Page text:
The Baltimore and Ohio Railroad (reporting marks B&O, BO) is one of the oldest railroads in the United States and the first common carrier railroad. It came into being mostly because the city of Baltimore wanted to compete with the newly constructed Erie Canal (which served New York City) and another canal being proposed by Pennsylvania, which would have connected Philadelphia and Pittsburgh. At first this railroad was located entirely in the state of Maryland with an original line from the port of Baltimore west to Sandy Hook. At this point to continue westward, it had to cross into Virginia (now West Virginia) over the Potomac River, adjacent to the confluence of the Potomac and Shenandoah rivers. From there it passed through Virginia from Harpers Ferry to a point just west of the junction of Patterson Creek and the North Branch Potomac River where it crossed back into Maryland to reach Cumberland. From there it was extended to the Ohio River at Wheeling and a few years later also to Parkersburg, West Virginia.

It is now part of the CSX Transportation (CSX) network, and includes the oldest operational railroad bridge in the USA. The B&O also included the Leiper Railroad, the first permanent horse-drawn railroad in the U.S. In later years, B&O advertising carried the motto: "Linking 13 Great States with the Nation." Part of the B&O Railroad's immortality has come from being one of the four featured railroads on the U.S. version of the board game Monopoly, but it is the only railroad on the board which did not serve Atlantic City, New Jersey, directly.

When CSX established the B&O Railroad Museum as a separate entity from the corporation, some of the former B&O Mount Clare Shops in Baltimore, including the Mt. Clare roundhouse, were donated to the museum while the rest of the property was sold. The B&O Warehouse at the Camden Yards rail junction in Baltimore now dominates the view over the right-field wall at the Baltimore Orioles' current home, Oriole Park at Camden Yards.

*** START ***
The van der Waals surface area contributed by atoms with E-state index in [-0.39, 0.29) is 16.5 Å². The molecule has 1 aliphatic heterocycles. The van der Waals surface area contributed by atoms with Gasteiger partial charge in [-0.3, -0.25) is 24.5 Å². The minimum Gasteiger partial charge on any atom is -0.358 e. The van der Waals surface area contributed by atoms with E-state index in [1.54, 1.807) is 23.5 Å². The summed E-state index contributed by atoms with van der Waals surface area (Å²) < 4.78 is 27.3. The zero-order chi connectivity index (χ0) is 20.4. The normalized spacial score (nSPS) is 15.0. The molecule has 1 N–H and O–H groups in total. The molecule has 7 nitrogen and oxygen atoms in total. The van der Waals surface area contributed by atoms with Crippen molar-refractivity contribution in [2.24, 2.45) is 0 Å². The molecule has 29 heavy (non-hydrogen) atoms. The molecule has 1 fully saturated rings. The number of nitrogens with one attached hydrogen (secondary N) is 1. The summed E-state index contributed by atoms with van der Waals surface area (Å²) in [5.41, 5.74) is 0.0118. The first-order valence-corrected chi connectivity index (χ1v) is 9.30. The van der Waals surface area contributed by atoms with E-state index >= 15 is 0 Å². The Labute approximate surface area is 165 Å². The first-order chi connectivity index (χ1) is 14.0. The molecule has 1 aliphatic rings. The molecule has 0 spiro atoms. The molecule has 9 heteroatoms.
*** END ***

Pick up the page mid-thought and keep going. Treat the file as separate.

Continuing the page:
At the end of 1970 B&O operated 5552 miles of road and 10449 miles of track, not including the Staten Island Rapid Transit (SIRT) or the Reading and its subsidiaries.

Read more on Wikipedia.

Brand/Importer Information:
Con-Cor has been in business since 1962. Many things have changed over time as originally they were a complete manufacturing operation in the USA and at one time had upwards of 45 employees. They not only designed the models,but they also built their own molds, did injection molding, painting, printing and packaging on their models.

Currently, most of their manufacturing has been moved overseas and now they import 90% of their products as totally finished goods, or in finished components. They only do some incidental manufacturing today within the USA.



Manufacturer Information:
The company was founded in 1960 by Ing. Heinz Rössler and started with a plastic Minitanks series of military vehicles. After export to the USA became successful, the model line was expanded with model trains in HO scale and the smaller N scale. TT scale was also subsequently added to the product line. The model rail product line covers many European countries including Germany, Belgium, Luxembourg, France, Spain, Austria, Italy, Switzerland, Sweden and the Netherlands, and also the USA.

On July 15, 2005 ROCO Modellspielwaren GmbH was declared bankrupt. From July 25 the company continues as Modelleisenbahn GmbH, but still uses the Roco brand and associated logo. On October 1, 2007, distribution of the 'Minitank' product series was assigned to the German model car manufacturer Herpa.

Since February 2008 Modelleisenbahn also owns Fleischmann, which like Roco had gone bankrupt. The two companies continue as separate brands under Modelleisenbahn GmbH, while benefiting from economies of scale through joined development projects, marketing and procurement.

From Wikipedia


Item created by: RoadRailer on 2017-02-21 10:36:33. Last edited by AlanUS on 2017-08-15 06:36:10